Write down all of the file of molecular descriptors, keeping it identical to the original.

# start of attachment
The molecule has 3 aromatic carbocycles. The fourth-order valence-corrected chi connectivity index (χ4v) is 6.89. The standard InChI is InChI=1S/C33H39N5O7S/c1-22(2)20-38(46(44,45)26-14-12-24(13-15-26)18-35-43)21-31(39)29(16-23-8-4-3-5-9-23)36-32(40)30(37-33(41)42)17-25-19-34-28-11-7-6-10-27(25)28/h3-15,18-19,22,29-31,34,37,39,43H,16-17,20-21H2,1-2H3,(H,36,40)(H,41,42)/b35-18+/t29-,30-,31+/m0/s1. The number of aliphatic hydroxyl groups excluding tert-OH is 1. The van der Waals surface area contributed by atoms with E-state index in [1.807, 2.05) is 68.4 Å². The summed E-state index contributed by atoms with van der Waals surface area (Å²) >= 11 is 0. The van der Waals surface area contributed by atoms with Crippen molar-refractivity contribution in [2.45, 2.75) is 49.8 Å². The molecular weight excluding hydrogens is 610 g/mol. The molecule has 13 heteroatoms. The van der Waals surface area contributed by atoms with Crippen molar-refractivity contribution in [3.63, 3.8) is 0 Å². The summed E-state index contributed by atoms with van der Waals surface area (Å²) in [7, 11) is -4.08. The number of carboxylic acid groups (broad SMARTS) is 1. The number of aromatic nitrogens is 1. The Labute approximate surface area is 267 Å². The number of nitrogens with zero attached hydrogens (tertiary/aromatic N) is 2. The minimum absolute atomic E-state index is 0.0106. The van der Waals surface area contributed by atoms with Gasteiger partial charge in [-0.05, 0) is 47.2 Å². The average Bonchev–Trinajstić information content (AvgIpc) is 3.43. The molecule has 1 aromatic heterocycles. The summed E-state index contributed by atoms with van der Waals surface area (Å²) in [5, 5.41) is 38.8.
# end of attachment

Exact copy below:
The molecule has 3 aromatic carbocycles. The fourth-order valence-corrected chi connectivity index (χ4v) is 6.89. The standard InChI is InChI=1S/C33H39N5O7S/c1-22(2)20-38(46(44,45)26-14-12-24(13-15-26)18-35-43)21-31(39)29(16-23-8-4-3-5-9-23)36-32(40)30(37-33(41)42)17-25-19-34-28-11-7-6-10-27(25)28/h3-15,18-19,22,29-31,34,37,39,43H,16-17,20-21H2,1-2H3,(H,36,40)(H,41,42)/b35-18+/t29-,30-,31+/m0/s1. The number of aliphatic hydroxyl groups excluding tert-OH is 1. The van der Waals surface area contributed by atoms with E-state index in [1.807, 2.05) is 68.4 Å². The summed E-state index contributed by atoms with van der Waals surface area (Å²) >= 11 is 0. The van der Waals surface area contributed by atoms with Crippen molar-refractivity contribution in [2.45, 2.75) is 49.8 Å². The molecular weight excluding hydrogens is 610 g/mol. The molecule has 13 heteroatoms. The van der Waals surface area contributed by atoms with Crippen molar-refractivity contribution in [3.63, 3.8) is 0 Å². The summed E-state index contributed by atoms with van der Waals surface area (Å²) in [7, 11) is -4.08. The number of carboxylic acid groups (broad SMARTS) is 1. The number of aromatic nitrogens is 1. The Labute approximate surface area is 267 Å². The number of nitrogens with zero attached hydrogens (tertiary/aromatic N) is 2. The minimum absolute atomic E-state index is 0.0106. The van der Waals surface area contributed by atoms with Gasteiger partial charge in [-0.05, 0) is 47.2 Å². The average Bonchev–Trinajstić information content (AvgIpc) is 3.43. The molecule has 1 aromatic heterocycles. The summed E-state index contributed by atoms with van der Waals surface area (Å²) in [5, 5.41) is 38.8.